On June the 4th I attended the monthly Mayoral regeneration program concerning the Mitchells Plain Town Centre Action Coordinating {ACT} meeting which was held at the Mitchells Plain Police Station.

After 2 hours of listening to the standard complaints, I went on a walk-about with some traders to verify the grievances. Although the Council recently spent R30 million on upgrading the Town Centre, human behaviour remains the main problem. The 80 000 commuters who use the interchange on a daily basis have to circumvent the gauntlet with drug addicts who look to steal anything, while drunk vagrants gather and sleep near the library.

Locals remain reluctant to clean-up after themselves although bins are available. Monies spent on paving and shelters are unappreciated. When it rains and the wind blows, traders complain that their products are soaked as the roof does not extend far enough. Illegal traders operate with impunity while law enforcement argues with city officials about by-laws. While everyone struggles to eke out a living, the profundities of the grievances remain obvious. Reality suggests that some parts of our society are able to identify the value of responsible behaviour and others are able but unwilling to comply. In my assessment, the Town Centre needs a “baas” with a law enforcement approach.

After a year of attending ACT meetings I have concluded that some traders regard themselves as constitutional and municipal by-law experts. Yet, the same people are unable to recognize their responsibility towards each other. Those who complain about the absence of major tenants are the same person who cannot understand why, obstructing the entrance of the anchor tenant is wrong.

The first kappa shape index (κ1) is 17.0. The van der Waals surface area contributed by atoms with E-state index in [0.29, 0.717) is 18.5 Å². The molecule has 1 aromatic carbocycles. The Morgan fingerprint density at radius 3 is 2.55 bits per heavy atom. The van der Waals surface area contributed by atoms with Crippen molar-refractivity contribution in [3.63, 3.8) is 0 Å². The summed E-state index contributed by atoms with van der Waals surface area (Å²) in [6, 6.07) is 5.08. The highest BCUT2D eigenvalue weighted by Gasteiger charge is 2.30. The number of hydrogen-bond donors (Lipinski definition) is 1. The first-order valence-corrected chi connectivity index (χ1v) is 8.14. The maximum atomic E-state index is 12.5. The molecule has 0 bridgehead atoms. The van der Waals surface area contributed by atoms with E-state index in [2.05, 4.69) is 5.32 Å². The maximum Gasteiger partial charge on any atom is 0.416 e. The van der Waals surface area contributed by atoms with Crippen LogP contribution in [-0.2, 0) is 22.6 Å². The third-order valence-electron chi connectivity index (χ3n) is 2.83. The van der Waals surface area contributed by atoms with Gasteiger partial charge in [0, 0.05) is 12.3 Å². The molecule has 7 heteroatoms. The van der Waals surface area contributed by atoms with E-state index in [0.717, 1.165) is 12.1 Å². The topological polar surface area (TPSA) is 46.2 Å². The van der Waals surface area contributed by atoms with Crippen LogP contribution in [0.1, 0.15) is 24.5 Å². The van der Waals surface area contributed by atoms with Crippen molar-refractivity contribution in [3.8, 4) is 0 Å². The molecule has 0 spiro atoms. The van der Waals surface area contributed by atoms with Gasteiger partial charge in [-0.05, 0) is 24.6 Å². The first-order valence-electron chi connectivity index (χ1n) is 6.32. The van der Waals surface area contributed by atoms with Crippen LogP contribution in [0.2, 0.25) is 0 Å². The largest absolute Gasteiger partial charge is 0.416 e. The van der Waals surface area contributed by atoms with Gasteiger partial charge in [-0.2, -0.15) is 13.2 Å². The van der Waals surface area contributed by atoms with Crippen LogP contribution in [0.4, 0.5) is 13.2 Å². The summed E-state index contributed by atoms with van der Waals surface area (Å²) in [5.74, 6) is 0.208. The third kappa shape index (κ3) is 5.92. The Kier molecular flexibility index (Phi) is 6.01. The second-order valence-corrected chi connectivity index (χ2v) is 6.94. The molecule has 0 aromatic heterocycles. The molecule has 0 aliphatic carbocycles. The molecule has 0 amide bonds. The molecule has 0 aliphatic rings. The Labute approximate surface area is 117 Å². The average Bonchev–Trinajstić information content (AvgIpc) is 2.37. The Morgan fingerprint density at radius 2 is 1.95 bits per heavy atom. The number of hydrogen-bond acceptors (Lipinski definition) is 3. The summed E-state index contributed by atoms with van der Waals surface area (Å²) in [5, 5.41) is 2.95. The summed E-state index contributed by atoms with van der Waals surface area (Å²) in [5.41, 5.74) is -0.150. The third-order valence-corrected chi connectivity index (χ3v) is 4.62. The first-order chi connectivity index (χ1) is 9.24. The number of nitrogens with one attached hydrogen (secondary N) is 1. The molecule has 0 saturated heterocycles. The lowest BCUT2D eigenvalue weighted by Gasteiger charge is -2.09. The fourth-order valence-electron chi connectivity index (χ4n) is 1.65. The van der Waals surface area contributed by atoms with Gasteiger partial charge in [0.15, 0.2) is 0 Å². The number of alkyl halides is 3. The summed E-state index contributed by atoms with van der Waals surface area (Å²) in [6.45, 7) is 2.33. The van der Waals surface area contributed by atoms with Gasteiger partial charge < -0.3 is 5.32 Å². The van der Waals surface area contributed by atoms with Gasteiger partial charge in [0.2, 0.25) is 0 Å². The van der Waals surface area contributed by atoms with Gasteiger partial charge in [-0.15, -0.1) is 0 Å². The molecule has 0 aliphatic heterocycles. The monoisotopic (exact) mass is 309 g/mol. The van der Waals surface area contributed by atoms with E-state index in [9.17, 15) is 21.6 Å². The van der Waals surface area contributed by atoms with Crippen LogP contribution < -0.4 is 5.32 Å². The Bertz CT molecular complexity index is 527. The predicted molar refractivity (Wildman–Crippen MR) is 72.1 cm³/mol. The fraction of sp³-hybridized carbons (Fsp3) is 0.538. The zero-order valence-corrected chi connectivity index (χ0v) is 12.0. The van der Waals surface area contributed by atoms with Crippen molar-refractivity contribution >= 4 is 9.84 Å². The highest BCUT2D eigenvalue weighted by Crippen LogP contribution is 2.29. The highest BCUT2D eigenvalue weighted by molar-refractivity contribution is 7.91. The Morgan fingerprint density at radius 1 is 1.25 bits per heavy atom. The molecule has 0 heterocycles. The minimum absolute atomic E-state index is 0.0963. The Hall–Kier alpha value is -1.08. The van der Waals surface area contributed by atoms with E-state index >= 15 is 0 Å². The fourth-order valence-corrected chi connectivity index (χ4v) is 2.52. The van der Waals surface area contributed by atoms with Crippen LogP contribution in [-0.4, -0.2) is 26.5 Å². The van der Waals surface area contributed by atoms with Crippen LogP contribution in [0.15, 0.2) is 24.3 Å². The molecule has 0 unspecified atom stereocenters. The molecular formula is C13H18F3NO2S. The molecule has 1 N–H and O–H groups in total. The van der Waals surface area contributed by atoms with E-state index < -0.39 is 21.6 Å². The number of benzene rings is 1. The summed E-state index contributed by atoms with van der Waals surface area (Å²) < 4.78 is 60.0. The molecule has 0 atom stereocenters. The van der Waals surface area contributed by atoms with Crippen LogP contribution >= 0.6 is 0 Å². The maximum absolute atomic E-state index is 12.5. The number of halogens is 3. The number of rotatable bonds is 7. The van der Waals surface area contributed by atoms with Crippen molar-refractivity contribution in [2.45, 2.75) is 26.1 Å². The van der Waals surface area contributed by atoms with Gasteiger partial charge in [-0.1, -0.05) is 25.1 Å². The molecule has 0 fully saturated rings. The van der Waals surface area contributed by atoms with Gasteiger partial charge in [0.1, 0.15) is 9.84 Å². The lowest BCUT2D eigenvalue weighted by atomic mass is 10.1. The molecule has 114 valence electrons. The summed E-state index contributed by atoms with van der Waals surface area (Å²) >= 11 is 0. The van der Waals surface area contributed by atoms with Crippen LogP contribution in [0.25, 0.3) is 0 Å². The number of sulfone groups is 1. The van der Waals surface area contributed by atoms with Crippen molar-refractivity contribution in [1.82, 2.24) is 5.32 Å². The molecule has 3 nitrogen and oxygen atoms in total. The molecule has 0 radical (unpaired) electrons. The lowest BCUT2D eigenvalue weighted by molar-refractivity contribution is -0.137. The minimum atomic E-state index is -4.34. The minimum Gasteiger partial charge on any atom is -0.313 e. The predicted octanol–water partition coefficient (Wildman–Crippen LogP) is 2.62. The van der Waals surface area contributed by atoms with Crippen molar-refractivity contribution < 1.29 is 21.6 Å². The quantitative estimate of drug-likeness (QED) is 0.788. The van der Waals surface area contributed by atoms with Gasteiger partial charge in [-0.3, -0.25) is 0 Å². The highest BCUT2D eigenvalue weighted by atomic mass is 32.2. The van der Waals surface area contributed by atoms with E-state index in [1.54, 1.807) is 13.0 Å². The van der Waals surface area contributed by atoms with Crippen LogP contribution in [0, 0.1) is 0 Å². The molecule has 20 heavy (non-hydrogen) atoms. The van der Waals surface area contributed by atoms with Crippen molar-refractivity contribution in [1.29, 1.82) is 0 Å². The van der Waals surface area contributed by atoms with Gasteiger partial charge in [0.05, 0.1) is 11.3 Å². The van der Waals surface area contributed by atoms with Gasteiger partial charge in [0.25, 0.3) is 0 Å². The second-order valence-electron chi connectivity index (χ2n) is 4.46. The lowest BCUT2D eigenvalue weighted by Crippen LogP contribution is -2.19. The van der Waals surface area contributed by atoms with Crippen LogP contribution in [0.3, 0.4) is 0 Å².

While shops are rented to Chinese and Somali’s who share their trading space with Pakistani’s and Bangladeshi’s, locals’ continue to trade in the rain. This makes the Town Centre a cultural twilight zone. Foreigners who can barely speak Afrikaans and English have developed communalism. Locals that have been trading in the Town Centre for 30 yrs remain divided and therefore do not fully benefit from the ratepayers investment. Building owners who remain absent rent-collectors have gained.

Since the City plans to spend a third of its budget {R10 billion} directly on the poor, how does one calculate “value outcome” if the cycle of poverty continuously reconfigures itself? As a society we need to begin the process of cogently managing the obvious but painful issues. This includes the hard reality that there are those amongst us who are accustomed to receiving while others are compelled through taxation to continue paying. While we sympathise with the plight of the penurious trader, one is left wondering, what else must ratepayers do to ensure that local traders become self-sustaining?

In the end, life is not without irony, in many ways the MP Town Centre is a metaphor for what develops in the rest of Cape Town and this country. If war torn Somali refugees are able to uplift each other and become sustainable within a short period of time, what is the problem with locals? Foreigners have expeditiously learnt the value of conciliation and collectivism. Although local traders observe this behaviour on a daily basis, why are they reluctant to overcome their own idiosyncrasies?

Cllr Yagyah Adams

Cape Muslim Congress